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Questions to Ask
Questions to help determine whether you are using a primary or secondary source
When evaluating primary or secondary sources, the following questions can help you evaluate the nature and value of material:
- How does the author know these details (names, dates, times)? Was the author present at the event or soon on the scene?
- Where does this information come from—personal experience, eyewitness accounts, or reports written by others?
- Are the author's conclusions based on a single piece of evidence, or have many sources been taken into account (e.g., diary entries, along with third-party eyewitness accounts, impressions of contemporaries, newspaper accounts)?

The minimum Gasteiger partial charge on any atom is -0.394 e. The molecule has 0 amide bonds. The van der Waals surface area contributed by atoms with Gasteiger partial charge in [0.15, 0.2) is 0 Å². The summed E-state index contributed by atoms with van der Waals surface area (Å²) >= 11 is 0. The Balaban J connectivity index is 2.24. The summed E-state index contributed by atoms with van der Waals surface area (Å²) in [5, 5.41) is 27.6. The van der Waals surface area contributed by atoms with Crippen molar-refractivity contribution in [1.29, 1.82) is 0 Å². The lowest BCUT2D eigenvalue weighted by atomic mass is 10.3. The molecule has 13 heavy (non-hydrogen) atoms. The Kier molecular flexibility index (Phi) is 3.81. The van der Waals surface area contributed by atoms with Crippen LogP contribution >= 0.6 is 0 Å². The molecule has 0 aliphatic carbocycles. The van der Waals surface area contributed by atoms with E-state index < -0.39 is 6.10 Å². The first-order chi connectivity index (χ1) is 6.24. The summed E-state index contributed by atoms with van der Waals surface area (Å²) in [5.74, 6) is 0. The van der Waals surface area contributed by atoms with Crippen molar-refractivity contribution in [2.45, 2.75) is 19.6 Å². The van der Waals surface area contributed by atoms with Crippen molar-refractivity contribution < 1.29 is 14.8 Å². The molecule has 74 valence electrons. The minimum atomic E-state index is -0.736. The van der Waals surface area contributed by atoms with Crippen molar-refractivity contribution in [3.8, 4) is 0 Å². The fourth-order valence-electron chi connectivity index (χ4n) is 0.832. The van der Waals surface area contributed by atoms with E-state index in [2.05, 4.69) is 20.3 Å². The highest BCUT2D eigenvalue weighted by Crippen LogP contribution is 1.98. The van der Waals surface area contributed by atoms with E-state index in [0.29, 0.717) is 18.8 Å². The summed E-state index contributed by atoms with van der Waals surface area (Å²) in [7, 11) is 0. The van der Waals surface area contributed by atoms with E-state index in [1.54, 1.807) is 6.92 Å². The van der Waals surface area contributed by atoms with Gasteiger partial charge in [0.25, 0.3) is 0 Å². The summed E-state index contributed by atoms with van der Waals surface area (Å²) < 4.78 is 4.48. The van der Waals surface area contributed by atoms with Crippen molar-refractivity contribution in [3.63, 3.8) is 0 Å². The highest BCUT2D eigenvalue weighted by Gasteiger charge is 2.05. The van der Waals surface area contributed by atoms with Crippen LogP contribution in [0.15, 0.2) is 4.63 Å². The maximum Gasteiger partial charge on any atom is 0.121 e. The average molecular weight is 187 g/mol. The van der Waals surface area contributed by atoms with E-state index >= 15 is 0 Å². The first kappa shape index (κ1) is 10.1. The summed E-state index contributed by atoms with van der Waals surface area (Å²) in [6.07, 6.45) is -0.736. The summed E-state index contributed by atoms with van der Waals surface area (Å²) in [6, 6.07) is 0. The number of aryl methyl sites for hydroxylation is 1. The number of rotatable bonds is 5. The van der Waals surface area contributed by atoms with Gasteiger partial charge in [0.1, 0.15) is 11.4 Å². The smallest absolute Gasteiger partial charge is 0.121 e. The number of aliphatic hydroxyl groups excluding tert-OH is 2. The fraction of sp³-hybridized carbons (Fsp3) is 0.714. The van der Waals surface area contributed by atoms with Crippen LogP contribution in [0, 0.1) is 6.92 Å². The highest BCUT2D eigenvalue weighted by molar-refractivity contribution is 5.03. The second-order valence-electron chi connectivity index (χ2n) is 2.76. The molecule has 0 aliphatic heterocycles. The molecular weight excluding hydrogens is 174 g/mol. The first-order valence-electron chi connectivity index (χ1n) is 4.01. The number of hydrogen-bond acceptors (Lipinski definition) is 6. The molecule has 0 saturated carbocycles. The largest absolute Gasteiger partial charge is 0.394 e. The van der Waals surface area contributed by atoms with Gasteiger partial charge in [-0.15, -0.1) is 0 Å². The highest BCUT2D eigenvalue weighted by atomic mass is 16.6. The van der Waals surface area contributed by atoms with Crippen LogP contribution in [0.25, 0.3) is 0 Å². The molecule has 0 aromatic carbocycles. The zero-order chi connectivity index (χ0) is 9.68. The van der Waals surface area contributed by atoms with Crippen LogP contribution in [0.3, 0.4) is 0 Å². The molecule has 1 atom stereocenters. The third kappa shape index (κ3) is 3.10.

Ultimately, all source materials of whatever type must be evaluated and critically assessed when determining if you want to use it in your paper or project.
Sometimes a Primary Source is a Secondary Source
When is a Primary Source a Secondary Source?
Whether something is a primary or secondary source often depends upon the topic and its use.
For example, a biology textbook would be considered a secondary source in the field of biology, since it describes and interprets the science and makes no original contribution to the discipline.
On the other hand, if the research topic is science education and the history of textbooks, textbooks could be used a primary sources to look at how they have changed over time.